Mother Nature’s Ancient gift
It all began with the first explorers…
As the records show, what is now Fairmont Hot Springs Resort was initially discovered in the 1800s. Explorers were lured to the area by a distinctive odour – it turned out to be the unmistakable and aromatic smell of sulphur, which wafted through the valley.
Following their noses, they stumbled upon the source. They had been the first and foremost to discover the figurative gold mine that is the mineral hot springs and all its curative powers. Sulphur is a natural element that permeates the waters of many natural mineral hot springs; and thanks to its pungent aroma, the hot springs had officially been put on the map.
The Many Changing of Hands
The first homesteader in the area was the Englishman George Geary. Geary arrived in the area in 1887 and his homestead was a vast tract of land that included the hot springs.
The original Geary home is still well preserved and visible on the south end of Mountainside Golf Course. Geary departed in 1888, turning over his holding to Sam Brewer, who came to Canada from the U.S.
Sam Brewer operated a stagecoach stop, and his historic home in Fairmont Hot Springs is still inhabited to this day. The Resort’s Brewer’s Market is named in honour of this early pioneer. The name Fairmont Hot Springs was given to the area by Mrs. John Galbraith, wife of a ferry operator at Galbraith’s Landing, located near Fort Steele, about 23 km from Cranbrook.
In the early 1900s W. Heap Holland, a manufacturer from England, arrived in the area. Intrigued by the hot water, he purchased the property from Sam Brewer and operated it as a ranch and resort.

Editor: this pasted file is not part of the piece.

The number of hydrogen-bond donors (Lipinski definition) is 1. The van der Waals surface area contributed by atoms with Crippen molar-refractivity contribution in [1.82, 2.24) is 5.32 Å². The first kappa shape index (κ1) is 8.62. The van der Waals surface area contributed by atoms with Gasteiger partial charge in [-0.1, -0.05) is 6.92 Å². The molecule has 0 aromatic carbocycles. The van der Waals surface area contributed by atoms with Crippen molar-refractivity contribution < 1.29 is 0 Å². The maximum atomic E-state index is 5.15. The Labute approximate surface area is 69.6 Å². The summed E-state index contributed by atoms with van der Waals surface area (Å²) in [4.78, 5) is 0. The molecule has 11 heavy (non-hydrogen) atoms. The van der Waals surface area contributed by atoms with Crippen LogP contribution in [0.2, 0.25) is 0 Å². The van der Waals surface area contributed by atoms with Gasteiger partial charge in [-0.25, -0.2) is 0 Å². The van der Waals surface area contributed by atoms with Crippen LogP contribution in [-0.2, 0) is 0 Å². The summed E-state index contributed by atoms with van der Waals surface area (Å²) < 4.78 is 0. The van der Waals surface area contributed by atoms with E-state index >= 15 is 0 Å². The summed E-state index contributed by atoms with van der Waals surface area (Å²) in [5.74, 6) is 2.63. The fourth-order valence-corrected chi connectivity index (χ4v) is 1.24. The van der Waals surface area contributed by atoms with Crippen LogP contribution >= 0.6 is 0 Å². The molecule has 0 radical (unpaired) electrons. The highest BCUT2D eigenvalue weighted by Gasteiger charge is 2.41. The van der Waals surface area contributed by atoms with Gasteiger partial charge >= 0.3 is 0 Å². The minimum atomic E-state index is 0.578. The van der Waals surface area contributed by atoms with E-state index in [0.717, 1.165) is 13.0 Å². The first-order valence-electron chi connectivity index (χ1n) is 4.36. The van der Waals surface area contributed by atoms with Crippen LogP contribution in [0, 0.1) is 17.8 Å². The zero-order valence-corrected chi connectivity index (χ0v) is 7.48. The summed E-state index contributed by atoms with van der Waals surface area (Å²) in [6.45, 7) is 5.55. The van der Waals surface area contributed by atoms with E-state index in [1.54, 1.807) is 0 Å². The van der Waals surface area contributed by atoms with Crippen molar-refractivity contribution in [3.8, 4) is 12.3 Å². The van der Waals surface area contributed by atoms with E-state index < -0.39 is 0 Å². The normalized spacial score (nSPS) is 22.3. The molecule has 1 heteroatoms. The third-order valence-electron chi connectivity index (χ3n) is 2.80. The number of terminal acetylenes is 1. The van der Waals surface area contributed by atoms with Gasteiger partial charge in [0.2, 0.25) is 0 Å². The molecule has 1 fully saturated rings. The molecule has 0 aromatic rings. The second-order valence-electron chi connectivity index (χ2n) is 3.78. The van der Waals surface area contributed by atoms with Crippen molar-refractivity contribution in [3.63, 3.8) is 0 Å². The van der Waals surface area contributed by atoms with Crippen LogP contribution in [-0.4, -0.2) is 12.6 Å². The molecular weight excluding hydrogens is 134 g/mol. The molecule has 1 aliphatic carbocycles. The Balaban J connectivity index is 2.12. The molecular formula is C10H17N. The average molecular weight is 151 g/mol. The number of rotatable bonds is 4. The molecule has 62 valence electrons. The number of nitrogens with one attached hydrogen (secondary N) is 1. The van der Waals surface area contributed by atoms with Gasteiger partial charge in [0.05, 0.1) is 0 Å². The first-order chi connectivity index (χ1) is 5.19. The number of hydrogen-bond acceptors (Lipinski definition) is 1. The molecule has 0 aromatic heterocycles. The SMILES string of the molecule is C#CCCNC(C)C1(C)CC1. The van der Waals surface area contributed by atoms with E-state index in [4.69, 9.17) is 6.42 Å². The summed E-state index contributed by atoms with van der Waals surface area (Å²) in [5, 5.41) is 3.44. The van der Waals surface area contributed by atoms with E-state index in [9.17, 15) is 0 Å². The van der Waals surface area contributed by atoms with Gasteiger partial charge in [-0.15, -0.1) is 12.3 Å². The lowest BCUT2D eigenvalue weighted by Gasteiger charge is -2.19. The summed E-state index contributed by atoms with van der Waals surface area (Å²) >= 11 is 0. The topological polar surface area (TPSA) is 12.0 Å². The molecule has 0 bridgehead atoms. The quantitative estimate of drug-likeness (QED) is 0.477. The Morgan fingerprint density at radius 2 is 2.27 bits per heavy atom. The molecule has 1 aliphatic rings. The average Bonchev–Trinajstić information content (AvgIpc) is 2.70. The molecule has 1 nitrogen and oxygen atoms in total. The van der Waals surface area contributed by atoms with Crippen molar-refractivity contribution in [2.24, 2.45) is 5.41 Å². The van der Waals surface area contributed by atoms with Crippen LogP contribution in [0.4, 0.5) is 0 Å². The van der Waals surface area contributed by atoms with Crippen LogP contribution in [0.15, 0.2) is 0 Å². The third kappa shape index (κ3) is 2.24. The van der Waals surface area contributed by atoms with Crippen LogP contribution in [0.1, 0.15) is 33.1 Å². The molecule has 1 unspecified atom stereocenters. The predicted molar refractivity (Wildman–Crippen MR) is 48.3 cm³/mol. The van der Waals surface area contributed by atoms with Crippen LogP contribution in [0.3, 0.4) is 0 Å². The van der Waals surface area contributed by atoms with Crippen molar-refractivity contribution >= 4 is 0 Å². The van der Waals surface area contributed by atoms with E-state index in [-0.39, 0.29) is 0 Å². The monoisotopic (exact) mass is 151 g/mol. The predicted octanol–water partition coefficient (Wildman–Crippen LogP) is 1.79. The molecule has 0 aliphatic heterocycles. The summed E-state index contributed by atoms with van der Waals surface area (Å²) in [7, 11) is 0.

From Then ‘Til Now
The original wooden Holland Barn is still a well-known landmark in Fairmont Hot Springs, located at the entrance to Mountainside Golf Course. Holland’s son took over as an absentee owner after Holland’s death, and installed a manager in residence.
In 1957, two Saskatchewan brothers, Earl and Lloyd Wilder, purchased the property with a group of Invermere businessmen. At that time, the hot spring resort consisted of a few tent cabins, surrounding one small pool with outdoor changing rooms.
Shortly after purchasing the property, the Wilder brothers bought out the other investors and, by 1965, Lloyd had purchased Earl’s share and became the sole owner and entrepreneur. He immediately began the major expansion over 40 years that resulted in the basis of the resort we see today.
In 2006, Canadian investment group Ken Fowler Enterprises acquired Fairmont Hot Springs Resort; the following year it acquired Riverside Golf Course. Since then the BC resort has upgraded and improved many facilities including the golf courses and ski area, opened new dining venues, and developed Mountainside Ridge.